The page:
...the world is becoming smaller and smaller, providing the peoples of the world with good opportunities to meet and talk with each other. Such contact provides a valuable chance to increase our understanding of each other's way of living, philosophy, and beliefs, and increased understanding will lead naturally to mutual respect. Because of the world's having become smaller, I have been able to come here today.
As we meet, I always keep in mind that we are the same in being human beings. If we emphasize the superficial differences, I am an Easterner and furthermore a Tibetan from beyond the Himalayas, with a different environment and a different culture. However, if we look deep down, I have a valid feeling of "I," and with that feeling, I want happiness and do not want suffering. Everyone, no matter where they are from, has this valid feeling of "I" on the conventional level, and in this sense we are all the same.
With this understanding as a basis, when I meet new people in new places, in my mind here is no barrier, no curtain. I can talk with you as I would to old friends even though this is the first time we meet. In my mind, as human beings you are my brothers and sisters; there is no difference in substance. I can express whatever I feel, without hesitation, just as to an old friend. With this feeling we can communicate without any difficulty and can contact heart to heart, not with just a few nice words, but really heart to heart.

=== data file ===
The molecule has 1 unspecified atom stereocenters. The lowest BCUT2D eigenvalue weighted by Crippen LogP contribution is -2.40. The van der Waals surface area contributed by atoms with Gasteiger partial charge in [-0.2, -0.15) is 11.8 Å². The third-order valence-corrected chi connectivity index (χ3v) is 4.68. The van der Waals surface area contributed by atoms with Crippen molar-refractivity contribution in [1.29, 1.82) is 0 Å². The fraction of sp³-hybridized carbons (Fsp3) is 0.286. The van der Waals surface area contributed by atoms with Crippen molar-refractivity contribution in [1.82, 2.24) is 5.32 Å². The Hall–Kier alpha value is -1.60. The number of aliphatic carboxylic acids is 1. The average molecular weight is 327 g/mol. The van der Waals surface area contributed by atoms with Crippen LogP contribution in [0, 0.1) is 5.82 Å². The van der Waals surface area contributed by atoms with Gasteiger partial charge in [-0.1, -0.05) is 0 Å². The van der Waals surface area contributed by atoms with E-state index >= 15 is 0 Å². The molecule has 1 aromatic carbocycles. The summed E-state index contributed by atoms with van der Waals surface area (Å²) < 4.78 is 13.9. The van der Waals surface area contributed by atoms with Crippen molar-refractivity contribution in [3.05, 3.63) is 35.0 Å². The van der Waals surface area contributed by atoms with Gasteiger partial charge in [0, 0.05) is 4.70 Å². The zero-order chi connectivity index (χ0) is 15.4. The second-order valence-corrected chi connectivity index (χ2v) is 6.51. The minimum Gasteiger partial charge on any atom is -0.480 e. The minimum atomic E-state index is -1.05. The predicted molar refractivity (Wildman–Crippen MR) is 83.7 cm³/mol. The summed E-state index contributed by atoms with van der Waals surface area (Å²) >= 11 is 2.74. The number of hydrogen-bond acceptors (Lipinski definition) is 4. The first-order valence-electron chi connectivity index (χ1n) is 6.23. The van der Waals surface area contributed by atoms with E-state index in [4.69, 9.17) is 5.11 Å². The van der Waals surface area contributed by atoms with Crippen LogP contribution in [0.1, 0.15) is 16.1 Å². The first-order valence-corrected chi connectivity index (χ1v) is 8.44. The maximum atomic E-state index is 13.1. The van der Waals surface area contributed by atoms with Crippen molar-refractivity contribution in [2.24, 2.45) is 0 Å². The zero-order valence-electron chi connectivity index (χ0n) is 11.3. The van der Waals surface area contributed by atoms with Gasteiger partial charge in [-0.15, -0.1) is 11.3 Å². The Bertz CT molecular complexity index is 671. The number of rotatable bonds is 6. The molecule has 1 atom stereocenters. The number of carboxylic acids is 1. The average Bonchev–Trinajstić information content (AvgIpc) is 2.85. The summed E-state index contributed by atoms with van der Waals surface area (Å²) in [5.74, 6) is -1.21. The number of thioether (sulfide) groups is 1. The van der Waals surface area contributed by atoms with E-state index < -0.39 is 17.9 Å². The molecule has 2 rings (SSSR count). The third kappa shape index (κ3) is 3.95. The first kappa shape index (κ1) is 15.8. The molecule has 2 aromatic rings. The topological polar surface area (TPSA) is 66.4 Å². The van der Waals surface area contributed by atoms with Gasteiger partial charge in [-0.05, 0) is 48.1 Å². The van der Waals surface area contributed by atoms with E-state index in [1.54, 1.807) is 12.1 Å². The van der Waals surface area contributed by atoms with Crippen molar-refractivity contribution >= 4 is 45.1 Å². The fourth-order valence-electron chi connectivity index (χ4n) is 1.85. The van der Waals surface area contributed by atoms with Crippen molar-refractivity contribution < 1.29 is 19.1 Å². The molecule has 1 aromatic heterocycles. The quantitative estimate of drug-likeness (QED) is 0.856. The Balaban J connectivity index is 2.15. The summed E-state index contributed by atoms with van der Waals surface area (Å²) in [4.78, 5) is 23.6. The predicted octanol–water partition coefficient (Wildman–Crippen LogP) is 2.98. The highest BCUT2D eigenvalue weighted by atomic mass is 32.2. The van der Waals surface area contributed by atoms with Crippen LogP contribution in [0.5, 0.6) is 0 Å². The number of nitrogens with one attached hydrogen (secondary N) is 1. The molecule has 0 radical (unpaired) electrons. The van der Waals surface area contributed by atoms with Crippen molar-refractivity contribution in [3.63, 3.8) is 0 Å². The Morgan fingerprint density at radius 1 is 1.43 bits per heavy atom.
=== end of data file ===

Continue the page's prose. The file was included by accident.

Based on such genuine human relation--real feeling for each other, understanding each other--we can develop mutual trust and respect. From that, we can share other peoples' suffering and build harmony in human society. We can create a friendly human family.
--from Kindness, Clarity, and Insight 25th Anniversary Edition by The Fourteenth Dalai Lama, His Holiness Tenzin Gyatso, edited and translated by Jeffrey Hopkins, co-edited by Elizabeth Napper, published by Snow Lion Publications
Friday, September 11, 2009
From The National Interest, Alan Wolfe reviews books on God. Joshua Leach on Judith Shklar and materialist mercy: If appeasing God is what matters most, then our relations with one another seem insignificant at best. From Philosophy Bites, Walter Sinnott-Armstrong argues that God isn't necessary for morality (and more and more on Morality Without God). Imagine no religion: An article on sustaining morality without God. The language of morality has been hijacked by the Right and the religious — it’s about time those who value reason took it back. An interview with Scotty McLennan, author of Jesus Was a Liberal: Reclaiming Christianity for All. A review of William Donohue's Secular Sabotage: How Liberals Are Destroying Religion and Culture in America. Jay Michaelson writes in defense of spiritual vulgarity. Do shamans have more sex?: New Age spirituality is no more pure than old-time religion. An interview with Linda Harvey, author of Not My Child: Contemporary Paganism and New Spirituality. An interview with cult survivor Timothy Wyllie on The Process Church, and a review of Love Sex Fear Death: The Inside Story of the Process Church of the Final Judgment. What are the criteria for a cult and can they be meaningfully applied? Gregory Paul on the chronic dependence of popular religiosity upon dysfunctional psychosociological conditions.
See the whole catalog.